In recent years, however, those limits have receded. A tremendous opening of the mind to investing overseas in the past decade has seen many clients lifting the non-U.S. portion of their equity portfolios to roughly 33% today, from between 10% and 15%, and the next step many will consider is whether to abandon home-country bias altogether, said Jay Kloepfer, senior vice president and director of the capital market research group at Callan Associates Inc., San Francisco.
Some consultants have become more aggressive in urging clients to go global.
Richard Nuzum, Americas business leader for Mercer LLCs investment consulting practice in New York, said Mercer has been advocating a 50-50 split between domestic and international equities since early 2006.
Michael D. Sebastian, a principal with Chicago-based consultant Ennis Knupp & Associates, said his firms call for a 50-50 mix at its latest annual client meeting in October will be the starting point for asset allocation discussions with clients.
Judith M. Johnson, executive director and chief investment officer of the $1.4 billion Minneapolis Employees Retirement Fund, an Ennis Knupp client, said over the coming year shell be open to exploring an asset allocation mix that reduces or eliminates home-country bias. Three years ago, Minneapolis officials adopted an asset mix that included 40% domestic equities, 20% in international equities and another 10% in global equities.
Some observers worry the spectacular gains posted by non-U.S. stocks particularly in emerging markets in the past five years could be clouding the debate.
An eight-page document presented on Oct. 15 to CalPERS investment committee shows the pension fund would have enjoyed cumulative returns of 142.1% for the five years ended June 30 if it had followed a global equity benchmark, better than the 117.8% gain it achieved with its current mix.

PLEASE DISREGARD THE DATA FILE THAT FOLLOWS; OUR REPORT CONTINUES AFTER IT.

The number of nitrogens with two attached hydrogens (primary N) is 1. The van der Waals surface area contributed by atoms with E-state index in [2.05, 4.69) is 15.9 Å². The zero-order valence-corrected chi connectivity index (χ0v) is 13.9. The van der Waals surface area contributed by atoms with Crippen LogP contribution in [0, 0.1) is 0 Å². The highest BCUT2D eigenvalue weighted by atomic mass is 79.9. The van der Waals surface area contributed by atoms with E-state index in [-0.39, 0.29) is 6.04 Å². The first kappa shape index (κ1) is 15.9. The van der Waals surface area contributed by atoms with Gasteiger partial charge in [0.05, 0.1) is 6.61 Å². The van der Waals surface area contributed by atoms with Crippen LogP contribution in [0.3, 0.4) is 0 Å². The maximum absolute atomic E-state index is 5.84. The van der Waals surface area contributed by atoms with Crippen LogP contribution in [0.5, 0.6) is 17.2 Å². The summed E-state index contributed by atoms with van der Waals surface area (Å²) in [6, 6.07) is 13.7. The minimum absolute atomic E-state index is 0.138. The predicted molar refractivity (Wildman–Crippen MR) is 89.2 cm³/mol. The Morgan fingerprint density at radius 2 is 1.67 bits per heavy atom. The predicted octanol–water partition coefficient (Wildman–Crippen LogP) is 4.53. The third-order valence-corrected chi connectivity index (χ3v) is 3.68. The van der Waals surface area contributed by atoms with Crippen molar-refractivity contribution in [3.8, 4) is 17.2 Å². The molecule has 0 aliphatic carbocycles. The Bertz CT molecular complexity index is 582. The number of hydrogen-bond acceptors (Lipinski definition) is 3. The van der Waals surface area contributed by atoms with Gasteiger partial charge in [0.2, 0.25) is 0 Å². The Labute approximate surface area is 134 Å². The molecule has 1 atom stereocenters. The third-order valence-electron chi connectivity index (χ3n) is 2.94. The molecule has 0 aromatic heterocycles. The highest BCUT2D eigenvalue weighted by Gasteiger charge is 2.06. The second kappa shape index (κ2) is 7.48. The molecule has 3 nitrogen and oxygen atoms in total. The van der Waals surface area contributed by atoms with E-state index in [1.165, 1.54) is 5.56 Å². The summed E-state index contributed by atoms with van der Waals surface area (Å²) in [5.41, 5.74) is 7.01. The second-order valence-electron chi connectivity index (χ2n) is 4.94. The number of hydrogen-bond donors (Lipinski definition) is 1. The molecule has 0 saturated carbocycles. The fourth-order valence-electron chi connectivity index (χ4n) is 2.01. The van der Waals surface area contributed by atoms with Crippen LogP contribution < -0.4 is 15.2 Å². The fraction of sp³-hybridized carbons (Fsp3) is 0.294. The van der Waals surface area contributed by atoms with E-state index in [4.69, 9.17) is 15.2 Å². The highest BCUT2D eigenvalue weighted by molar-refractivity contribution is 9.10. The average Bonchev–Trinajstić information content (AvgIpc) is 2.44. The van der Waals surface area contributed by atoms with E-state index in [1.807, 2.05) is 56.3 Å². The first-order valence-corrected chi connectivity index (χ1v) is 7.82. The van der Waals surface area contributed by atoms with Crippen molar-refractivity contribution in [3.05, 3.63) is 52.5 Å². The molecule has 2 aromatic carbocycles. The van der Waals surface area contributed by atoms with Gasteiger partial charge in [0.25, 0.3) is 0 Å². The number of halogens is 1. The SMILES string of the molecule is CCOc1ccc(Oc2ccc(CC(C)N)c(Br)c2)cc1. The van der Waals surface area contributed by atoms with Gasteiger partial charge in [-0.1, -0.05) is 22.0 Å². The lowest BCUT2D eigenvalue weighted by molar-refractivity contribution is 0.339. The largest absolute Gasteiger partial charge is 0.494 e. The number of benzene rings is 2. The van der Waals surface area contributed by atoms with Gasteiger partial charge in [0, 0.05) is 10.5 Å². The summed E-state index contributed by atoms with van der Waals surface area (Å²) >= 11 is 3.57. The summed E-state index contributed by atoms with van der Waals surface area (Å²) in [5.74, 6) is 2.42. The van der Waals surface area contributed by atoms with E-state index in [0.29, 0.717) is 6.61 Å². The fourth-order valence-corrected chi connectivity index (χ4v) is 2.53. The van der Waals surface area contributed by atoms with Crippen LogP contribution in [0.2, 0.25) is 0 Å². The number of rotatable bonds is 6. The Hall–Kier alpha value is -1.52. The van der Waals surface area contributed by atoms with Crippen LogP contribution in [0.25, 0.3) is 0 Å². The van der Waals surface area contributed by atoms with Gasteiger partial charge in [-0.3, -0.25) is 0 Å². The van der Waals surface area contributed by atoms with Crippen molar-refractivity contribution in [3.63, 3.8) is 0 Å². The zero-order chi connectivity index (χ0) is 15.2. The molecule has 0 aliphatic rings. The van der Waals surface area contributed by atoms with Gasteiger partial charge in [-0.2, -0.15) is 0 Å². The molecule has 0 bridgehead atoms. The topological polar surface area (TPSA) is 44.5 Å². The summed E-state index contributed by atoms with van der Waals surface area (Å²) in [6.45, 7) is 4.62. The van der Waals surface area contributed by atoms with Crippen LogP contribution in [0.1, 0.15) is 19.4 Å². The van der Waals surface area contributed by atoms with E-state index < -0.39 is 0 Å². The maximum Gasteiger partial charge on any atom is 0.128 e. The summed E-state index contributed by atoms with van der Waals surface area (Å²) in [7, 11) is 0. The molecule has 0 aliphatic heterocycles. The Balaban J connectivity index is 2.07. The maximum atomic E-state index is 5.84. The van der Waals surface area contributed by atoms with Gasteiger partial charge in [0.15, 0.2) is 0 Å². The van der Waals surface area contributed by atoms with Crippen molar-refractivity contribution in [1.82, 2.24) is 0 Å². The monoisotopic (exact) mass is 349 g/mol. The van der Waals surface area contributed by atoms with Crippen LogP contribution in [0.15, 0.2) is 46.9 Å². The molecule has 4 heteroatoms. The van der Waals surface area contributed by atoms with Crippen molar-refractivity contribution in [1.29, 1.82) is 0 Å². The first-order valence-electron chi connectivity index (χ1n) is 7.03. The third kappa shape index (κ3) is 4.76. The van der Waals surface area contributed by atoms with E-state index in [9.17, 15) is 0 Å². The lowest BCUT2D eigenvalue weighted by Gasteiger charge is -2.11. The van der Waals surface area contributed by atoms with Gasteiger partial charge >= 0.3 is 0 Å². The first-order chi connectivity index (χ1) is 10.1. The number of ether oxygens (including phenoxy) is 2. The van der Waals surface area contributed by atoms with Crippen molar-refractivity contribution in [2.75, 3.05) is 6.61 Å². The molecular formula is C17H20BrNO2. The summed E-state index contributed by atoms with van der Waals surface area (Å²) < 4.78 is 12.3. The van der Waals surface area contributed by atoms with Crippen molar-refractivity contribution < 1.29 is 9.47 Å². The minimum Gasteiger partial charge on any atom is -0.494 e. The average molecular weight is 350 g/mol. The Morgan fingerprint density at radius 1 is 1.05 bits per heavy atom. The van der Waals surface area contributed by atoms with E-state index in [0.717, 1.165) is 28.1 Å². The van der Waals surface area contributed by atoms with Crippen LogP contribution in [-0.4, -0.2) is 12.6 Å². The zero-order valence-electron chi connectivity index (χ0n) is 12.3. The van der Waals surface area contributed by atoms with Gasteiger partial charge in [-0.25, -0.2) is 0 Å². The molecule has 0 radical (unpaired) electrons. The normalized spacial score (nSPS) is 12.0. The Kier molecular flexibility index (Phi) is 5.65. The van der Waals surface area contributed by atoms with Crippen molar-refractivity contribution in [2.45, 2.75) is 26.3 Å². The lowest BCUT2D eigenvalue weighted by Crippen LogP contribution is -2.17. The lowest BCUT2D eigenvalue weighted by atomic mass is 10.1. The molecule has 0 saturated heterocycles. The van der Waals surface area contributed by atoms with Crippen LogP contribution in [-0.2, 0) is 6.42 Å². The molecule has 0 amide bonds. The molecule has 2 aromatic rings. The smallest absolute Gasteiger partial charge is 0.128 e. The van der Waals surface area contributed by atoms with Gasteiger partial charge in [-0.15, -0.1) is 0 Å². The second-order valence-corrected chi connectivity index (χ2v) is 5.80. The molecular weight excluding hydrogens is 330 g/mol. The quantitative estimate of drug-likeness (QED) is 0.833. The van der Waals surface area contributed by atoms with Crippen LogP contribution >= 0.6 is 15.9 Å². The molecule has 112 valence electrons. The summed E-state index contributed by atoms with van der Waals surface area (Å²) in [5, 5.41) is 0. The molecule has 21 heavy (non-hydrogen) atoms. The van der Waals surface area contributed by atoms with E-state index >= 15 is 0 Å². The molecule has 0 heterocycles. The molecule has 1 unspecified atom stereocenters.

Mr. Nuzum concedes the resolve of Mercer clients who have abandoned home country bias in recent years hasnt been tested by a period of U.S. outperformance, like that of the late 1990s. Mercer executives need to ensure clients moving today arent vulnerable to regret risk should, for example, the dollar rally sharply in the near term, he said.
As more pension plans move to drop home-country bias, theyll face the additional question of whether to adopt a global benchmark as well a move that could lead to greater transition costs by forcing clients to switch domestic and international specialist mandates to broader global mandates where the world is your oyster, Mr. Kloepfer said.
The emphasis on where companies are domiciled will inevitably shift to where they get their revenues, but for now maintaining existing asset allocation frameworks and simply shifting domestic and non-U.S. holdings toward a 50-50 balance will allow clients to enjoy the bulk of the benefits with the least disruption, said Mr. Sebastian.
Robert Maynard, CIO of the $12 billion Public Employees Retirement System of Idaho, Boise, welcomes the trend toward adopting more global equity mandates, which will inevitably lead to the development of better tools and diagnostics to track performance. For now, Idaho has developed its own system to track its allocations of roughly 25% of the total portfolio to domestic stocks, 23% to global equities and 15% to non-U.S. stocks.
An added benefit will be an increase in the number of money managers with the resources to handle global mandates, beyond the 15 or 20 truly capable of doing so today, Mr. Maynard said.